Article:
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Why You’re Not Rich

I’m sure you’ve heard something like this before: Rich people are driven people. Usually, that is followed up with: People are born with a strong drive; it’s not something that can be developed.

But are people just born with a powerful drive while others are born without one? That’s today’s million-dollar question.

A lot of people think the answer to that question is “yes.” Those same people would tell you, “You can’t cultivate a powerful drive. You either have it or you don’t.”

So, if you answered “no” to that question go collect your million dollars because you, my friend, are right. Every one of us is born with the characteristic of drive. Some people just have their drive characteristic more fully developed than others. So, those with a low drive just need to learn how to develop and increase their drive.

Before we go into this further, let’s make sure we’re talking about the same thing and abide by what that French philosopher dude Voltaire said: “If you wish to converse with me, define your terms.”

With the Big Voltairski’s admonishment in mind, the term ‘drive’ is defined as: energy, intensity, persistence; determination to achieve one’s purpose. Furthermore, if we look at the derivation of drive we find that it comes from a word that meant ‘urge to go forward.’ Thus, we see that drive is an inborn urge to go forward apparently to achieve some goal.

So, that all being said, it begs the question: how can a person develop and improve their drive? That’s our second million-dollar question in the same post.

Let’s look at some factors one-by-one.

A DESIRABLE GOAL
Some people say if you have a desirable goal—a goal you really want to achieve—it will spur your drive toward it. Is that enough? Maybe not. Maybe you need to increase your reallys, as in, you really, really, really, really want the goal. Will that be enough to up your drive? Maybe. Maybe not. Many people have really, really, really wanted to be famous, but they toiled in obscurity all their lives.

Well, maybe they just needed to add a few more reallys.

But probably not. More than likely, just wanting something bad enough isn’t the answer. So, besides understanding drive, what else can we add to our formula to develop drive?

AN ORGANIZING STRATEGY
How about planning out a strategy and organizing that strategy to help you achieve your goal? That sounds pretty good. A lot of people believe that if you organize anything well enough, you’ll be successful.

The problem with organization is that it takes years of schooling to become proficient at it. On top of that there are different schools of thought on organization, so which one do you pick? Right about now you’re probably thinking, isn’t there something simple I can do to improve my drive?

BOOM! That’s the third million-dollar question.

In fact, there is something simple that can be used to develop your drive. It is something that is tied to one of the most powerful forces on the planet. The thing that it’s tied to has started and ended wars. It has spawned religions and philosophies alike. That thing is: BELIEF.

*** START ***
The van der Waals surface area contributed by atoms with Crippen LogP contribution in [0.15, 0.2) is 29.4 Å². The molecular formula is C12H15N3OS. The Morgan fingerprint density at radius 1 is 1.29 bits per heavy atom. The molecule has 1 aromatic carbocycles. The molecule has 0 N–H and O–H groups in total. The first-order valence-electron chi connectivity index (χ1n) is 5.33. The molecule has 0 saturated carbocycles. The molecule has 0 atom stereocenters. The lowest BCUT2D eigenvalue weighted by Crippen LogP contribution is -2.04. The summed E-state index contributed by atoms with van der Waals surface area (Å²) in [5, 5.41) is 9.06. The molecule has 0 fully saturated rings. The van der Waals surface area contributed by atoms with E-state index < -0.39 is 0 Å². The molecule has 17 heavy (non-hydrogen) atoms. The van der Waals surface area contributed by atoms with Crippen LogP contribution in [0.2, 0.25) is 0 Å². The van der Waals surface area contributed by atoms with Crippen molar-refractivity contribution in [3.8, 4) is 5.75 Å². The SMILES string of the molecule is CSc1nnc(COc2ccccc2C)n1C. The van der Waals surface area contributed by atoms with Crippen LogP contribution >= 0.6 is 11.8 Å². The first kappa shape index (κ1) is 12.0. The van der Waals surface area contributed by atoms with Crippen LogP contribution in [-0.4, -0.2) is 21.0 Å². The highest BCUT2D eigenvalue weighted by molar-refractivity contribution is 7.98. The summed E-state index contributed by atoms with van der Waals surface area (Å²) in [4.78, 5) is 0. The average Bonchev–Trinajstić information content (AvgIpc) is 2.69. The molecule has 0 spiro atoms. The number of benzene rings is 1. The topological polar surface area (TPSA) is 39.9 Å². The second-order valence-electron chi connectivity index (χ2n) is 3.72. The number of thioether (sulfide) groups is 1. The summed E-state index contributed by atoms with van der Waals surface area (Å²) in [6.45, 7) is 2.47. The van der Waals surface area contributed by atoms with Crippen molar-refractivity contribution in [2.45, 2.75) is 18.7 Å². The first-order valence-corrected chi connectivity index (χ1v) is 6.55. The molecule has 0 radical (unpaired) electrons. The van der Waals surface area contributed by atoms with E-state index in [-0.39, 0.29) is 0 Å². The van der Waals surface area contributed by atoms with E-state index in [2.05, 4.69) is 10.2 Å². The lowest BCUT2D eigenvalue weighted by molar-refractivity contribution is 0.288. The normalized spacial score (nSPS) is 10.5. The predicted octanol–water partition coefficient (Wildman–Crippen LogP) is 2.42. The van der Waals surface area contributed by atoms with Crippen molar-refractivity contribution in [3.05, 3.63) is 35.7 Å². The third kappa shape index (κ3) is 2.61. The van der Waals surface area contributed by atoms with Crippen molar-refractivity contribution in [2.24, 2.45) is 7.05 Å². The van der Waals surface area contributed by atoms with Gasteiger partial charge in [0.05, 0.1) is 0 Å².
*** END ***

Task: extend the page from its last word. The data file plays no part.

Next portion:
PURPOSE & BELIEF
When belief is tied to your purpose, it provides what you are doing with a super-powerful force. It also gives an admirable reason for others to follow and support what you are doing. Strangely enough, when it comes to purpose, it must have something to do with being bigger than ourselves and our own desires.

So, it is doubtful that if your purpose is making boatloads of money that it will increase your drive by much or inspire others to follow or support you.

On the other hand, all through history men and women of purpose and belief—Jefferson, Gandhi, MLK, Mother Teresa—have inspired others to persevere with them and have eventually triumphed, some even after death. Why? Because their powerful purpose backed by belief, not being a physical or tangible thing, couldn’t be destroyed or extinguished. It lived on in the hearts and minds of everyone it touched.

In conclusion, on making your drive powerful, there is a quote that is often attributed to Calvin Coolidge, but which was first published in 1881 by the Reverend Theodore Thornton Munger and was about purpose, not persistence. Edited for brevity, here it is:

“A purpose is the eternal condition of success. Nothing will take its place. Talent will not; nothing is more common than unsuccessful men of talent. Genius will not; unrewarded genius is a proverb; . . . Education will not; the country is full of unsuccessful educated men; . . . There is no road to success but through a clear, strong purpose.”

All great companies (Google, Apple, Amazon, etc.) have powerful purposes that express making a difference in people’s lives for the better.

So, the best way to become rich is to come up with a clear, strong purpose that will drive you to make a difference for the better. That way you’re sure to enrich not only yourself but the lives of others as well.

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